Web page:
Figure 2 shows how the classifier behaves when features are gradually added to the model, illustrating how the joint analysis of features outperforms the analysis of single features. Figure 3 compares the AUC of IMMATCH algorithm with that of a classifier trained with HLA-C1/C2 and KIR-A homozygosity information, as this interaction has been reported to be relevant at the population level for spontaneous abortion.16 In addition, the comparison is extended to the AUC of the feature that, alone, obtained the highest AUC value.

Fig. 2
figure2

Predictive power of joint features. Classification performance measured as the AUC as a function of the number of features used to build the classifier, to evaluate the joint predictive power of features

Fig. 3
figure3

Comparative predictive power of IMMATCH. Performance of the algorithm (IMMATCH) compared to a classifier trained only with the best feature, and a classifier trained with a marker reported in the literature (HLA-C, KIR interactions). Dotted line indicates the performance of a random classifier

Discussion

Incorporating the joint effect of predictors is the only way to analyse the underlying complexity of genetic interactions. In our study, single features performed no better than random chance in predicting the risk group membership of an individual case. The classifier using the reported interactions between HLA-C2 and KIR AA performed no better than random chance either. This illustrates how a reduction in haplotype resolution by dividing HLA-C and KIR genes into two groups (similar and dissimilar), a strategy that according to some evidence could lead to a relevant predictor of RM at the population level, might not be sufficient for predicting individual outcomes.

Accurately assessing the risk for obstetric complications associated with a given pair of gametes could improve gamete donor selection. Our classifier has an adjustable classification threshold value that can be raised or lowered to improve sensitivity or specificity. A low threshold would increase sensitivity at the expense of specificity. This scenario is particularly interesting for gamete donor selection, where sensitivity is undoubtedly more important than specificity. This difference is because the patient is expected to choose only one or two donors from a catalog whose size can range from dozens to thousands. With a sensitivity of 86% and a false-positive rate of 57%, even if slightly more than half of the donors proposed as potentially leading to RM for a specific recipient are false negatives, there is still a 86% probability that the selected donor(s) will lead to a healthy pregnancy. The above situation contrasts with the case of a disease diagnostic test for an individual. In such case, false positives are as important as false negatives, since a false positive is likely to unnecessarily change the lifestyle of the patient.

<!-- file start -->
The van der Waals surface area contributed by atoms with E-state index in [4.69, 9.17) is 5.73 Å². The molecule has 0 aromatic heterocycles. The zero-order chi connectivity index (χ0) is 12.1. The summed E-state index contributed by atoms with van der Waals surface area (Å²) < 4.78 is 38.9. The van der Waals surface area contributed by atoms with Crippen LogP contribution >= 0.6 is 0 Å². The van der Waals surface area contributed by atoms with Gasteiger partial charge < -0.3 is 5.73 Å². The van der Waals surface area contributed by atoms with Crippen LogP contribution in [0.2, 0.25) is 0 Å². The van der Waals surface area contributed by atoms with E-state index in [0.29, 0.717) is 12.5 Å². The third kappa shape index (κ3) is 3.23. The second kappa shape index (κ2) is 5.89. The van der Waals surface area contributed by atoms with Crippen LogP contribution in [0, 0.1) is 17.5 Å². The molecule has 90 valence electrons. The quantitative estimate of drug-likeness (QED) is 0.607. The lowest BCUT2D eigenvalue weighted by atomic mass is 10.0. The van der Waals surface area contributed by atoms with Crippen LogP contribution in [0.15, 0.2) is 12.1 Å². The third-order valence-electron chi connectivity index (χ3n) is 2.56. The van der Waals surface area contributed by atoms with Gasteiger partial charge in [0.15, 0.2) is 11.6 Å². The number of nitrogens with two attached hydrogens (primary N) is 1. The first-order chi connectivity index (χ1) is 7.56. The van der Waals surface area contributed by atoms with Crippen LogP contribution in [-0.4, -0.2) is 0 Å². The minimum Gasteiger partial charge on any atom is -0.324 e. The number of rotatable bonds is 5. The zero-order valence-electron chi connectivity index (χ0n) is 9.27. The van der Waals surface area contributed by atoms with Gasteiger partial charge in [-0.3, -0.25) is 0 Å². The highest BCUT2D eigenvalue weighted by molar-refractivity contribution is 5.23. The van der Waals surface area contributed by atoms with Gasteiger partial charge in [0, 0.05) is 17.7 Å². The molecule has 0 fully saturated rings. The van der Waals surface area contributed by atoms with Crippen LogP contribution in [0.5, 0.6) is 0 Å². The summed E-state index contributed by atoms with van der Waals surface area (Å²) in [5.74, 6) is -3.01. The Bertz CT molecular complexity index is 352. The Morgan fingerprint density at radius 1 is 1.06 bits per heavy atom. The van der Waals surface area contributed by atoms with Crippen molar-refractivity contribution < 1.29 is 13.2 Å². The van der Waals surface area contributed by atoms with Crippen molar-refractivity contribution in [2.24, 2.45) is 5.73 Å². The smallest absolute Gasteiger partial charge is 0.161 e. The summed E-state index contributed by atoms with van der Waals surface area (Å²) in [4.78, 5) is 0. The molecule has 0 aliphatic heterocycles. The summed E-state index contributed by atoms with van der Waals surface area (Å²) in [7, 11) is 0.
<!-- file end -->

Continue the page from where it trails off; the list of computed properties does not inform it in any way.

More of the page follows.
Ultimately, and especially for gamete catalogues with a small number of donors, there is no need to divide the donors into low and high risk groups. Instead of setting a threshold and making two categories, donors could be ranked according to their likelihood of leading to a healthy pregnancy and this ranking would change from recipient to recipient, which would become a valuable additional criterion for recipients.

When more data becomes available, other types of feature selection techniques or classifiers better suited to large data sets might allow for the discovery of associations involving other genes. Furthermore, the physicochemical continuous representation of the proteins (see “Methods” section and the Supplementary Information) can be used itself as a set of features. Such representation would allow mapping the large number of different protein variants to a reduced number of continuous variables, rendering feasible the mathematical analysis of paternal-maternal genetic combinations.

It has been suggested that the immunogenetics field is not sufficiently advanced to guide clinical interventions for the prevention of negative pregnancy outcomes.17 One of the limitations for this is that very large studies are required to find genetic markers. It has been estimated that in order to detect the risk of reduced birth weight with 90% power, data from almost 4,000 pregnancies would be required. Although this estimated volume of data may be true for that particular problem with traditional statistics. Taking this problem as a classification task significantly reduces the required number of data needed. Taking the present study as an example, we can use the binomial distribution to compute the probability of correctly identifying, by chance, more than 67% of the 95 cases (49 belonging to one class and 46 to the other class). Such probability is as low as 0.13%. This corresponds to a p value of p = 0.0013, consistent with our numeric estimation of the p value via a permutation test. Therefore, even relatively small sample sizes can lead to significant p values in a classification task, as the probability of obtaining positive results by chance decreases exponentially with the number of items to be classified. Conversely, when using population statistics, if multiple hypotheses are tested, several associations with seemingly significant p values may appear by chance. Traditional statistical tests require an additional p value correction that incorporates the number of hypothesis; however, the output of a classifier is a single score that combines all the predictors into one hypothesis and does not require further corrections.